• Practice—This is kind of a joke, but if bandaging is not something you’re comfortable with, ask your vet or a technician at your vet clinic for some pointers. Watch how they place bandages so that you can mimic the process at home.
  • Preparation—Long before a wound ever happens, it is a good idea to think through what you need to have in a first aid kit. I keep my bandage materials packaged together in a palpation sleeve for convenience and to keep the dust off of them. A kit includes a Telfa pad, white roll gauze, 1 yard of heavy cotton, brown gauze, Vetrap and Elastikon. You can do this however you want but I will say it is nice to be able to grab one item and know that you have everything you need. Once you are dealing with a wound, be prepared by having all of your materials organized and within reach as you place your bandage. An additional item that may not be as obvious is a good pair of bandage scissors for removing bandages and cutting bandage dressings.
  • Padding—Make sure you have enough of it. You will never be wrong for including a layer of heavy cotton in your bandage. The padding helps keep the pressure of the bandage evenly distributed, soaks up discharge from the wound and protects areas that are susceptible to pressure sores. When in doubt, use the cotton.
  • Pressure—Assuming appropriate padding has been used, most pressure related problems with a bandage are not really due to a bandage being too tight but the pressure being uneven. In general, I would always be more concerned about a loosely placed bandage that may slip and then constrict or place uneven pressure than I would a very tight bandage that has plenty of padding. One of the most commonly bandaged exceptions to the pressure rule is behind the knee over the accessory carpal bone. This area is very susceptible to pressure sores which can be quite difficult to resolve.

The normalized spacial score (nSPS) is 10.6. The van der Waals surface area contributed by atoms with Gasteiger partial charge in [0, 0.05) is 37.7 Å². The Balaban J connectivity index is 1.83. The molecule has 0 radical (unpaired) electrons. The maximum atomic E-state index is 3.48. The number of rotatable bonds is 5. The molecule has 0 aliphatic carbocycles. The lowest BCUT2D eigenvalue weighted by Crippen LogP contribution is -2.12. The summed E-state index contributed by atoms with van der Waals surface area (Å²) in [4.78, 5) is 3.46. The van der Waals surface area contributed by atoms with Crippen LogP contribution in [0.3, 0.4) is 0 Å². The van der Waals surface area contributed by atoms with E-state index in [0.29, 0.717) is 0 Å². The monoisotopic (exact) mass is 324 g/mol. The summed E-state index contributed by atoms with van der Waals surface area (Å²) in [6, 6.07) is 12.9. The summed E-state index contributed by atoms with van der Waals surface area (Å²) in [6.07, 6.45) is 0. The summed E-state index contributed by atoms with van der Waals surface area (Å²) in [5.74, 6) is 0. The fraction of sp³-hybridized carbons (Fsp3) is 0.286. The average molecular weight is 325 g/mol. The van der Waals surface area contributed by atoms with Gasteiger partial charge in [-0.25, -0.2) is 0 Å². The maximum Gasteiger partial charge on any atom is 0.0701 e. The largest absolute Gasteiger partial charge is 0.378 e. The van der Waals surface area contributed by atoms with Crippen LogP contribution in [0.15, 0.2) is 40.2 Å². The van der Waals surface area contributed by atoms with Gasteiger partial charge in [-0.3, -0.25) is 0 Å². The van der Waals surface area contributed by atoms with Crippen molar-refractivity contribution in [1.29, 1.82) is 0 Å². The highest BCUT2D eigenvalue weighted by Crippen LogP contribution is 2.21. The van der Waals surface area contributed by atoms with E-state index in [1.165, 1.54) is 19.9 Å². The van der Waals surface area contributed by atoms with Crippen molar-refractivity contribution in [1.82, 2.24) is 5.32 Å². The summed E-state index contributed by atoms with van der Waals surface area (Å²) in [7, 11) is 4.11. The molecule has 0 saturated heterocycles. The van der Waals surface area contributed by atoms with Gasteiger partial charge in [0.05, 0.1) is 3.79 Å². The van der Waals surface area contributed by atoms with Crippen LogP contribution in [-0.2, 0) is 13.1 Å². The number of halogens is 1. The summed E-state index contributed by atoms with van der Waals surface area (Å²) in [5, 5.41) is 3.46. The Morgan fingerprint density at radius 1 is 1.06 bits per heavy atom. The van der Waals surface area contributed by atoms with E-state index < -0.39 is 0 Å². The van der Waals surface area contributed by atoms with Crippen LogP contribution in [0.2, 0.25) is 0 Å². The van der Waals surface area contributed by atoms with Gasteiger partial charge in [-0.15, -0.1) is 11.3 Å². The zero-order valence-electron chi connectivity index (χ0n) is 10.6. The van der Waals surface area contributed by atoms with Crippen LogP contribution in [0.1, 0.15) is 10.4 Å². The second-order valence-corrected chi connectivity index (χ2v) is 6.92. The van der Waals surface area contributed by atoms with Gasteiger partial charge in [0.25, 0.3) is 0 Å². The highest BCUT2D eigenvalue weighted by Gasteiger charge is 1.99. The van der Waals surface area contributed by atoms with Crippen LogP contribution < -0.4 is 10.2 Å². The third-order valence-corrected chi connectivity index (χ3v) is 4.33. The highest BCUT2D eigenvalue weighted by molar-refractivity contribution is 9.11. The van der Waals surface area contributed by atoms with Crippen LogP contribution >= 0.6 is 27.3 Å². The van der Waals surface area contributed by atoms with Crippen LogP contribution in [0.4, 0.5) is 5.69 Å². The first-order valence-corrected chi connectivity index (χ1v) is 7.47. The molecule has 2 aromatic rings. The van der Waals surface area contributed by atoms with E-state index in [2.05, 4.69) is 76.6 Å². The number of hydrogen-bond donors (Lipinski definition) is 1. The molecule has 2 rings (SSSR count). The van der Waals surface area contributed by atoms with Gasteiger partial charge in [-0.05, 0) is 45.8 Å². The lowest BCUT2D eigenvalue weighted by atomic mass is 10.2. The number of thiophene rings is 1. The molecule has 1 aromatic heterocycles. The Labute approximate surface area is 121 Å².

• Placement—Using the correct materials and placing them correctly is the key to having a bandage that is effective and will stay in place and does not result in further complications to the horse.


At the risk of opening myself up to scrutiny, many of the salves, creams and ointments marketed for wound care are unnecessary, ineffective or scientifically unverified. Some of them have merit and have been studied and can be used effectively for a specific purpose. However, in my opinion, there is no topical that is superior to good bandaging (if needed), cleanliness and fly control. I use many other topical on occasion but these are the ones that for one reason or another I seem to use most often:

  • Silver sulfadiazine (SSD) for initial treatment of open wounds and for wounds that were heavily contaminated or infected.
  • Sugar under a bandage of a heavily contaminated wound can be a very cost effective topical.
  • Hydrogels like Dermagel or Carrasyn have been helpful under a bandage to stimulate granulation tissue over exposed bone or large gaping wounds.
  • Aluspray seems to be helpful as an adjunct to fly spray for wounds that cannot be bandaged and also very importantly, it looks cool.

​Obviously, wound care is a broad topic and no two wounds are exactly the same. Treatments will vary and it is always a good idea to invite your veterinarian to examine the wound to initiate an appropriate treatment plan. If you have questions about wound care or how you can be prepared or if you find yourself in the unsavory position of having to deal with a wound on your horse give me a call and I would be happy to help you out!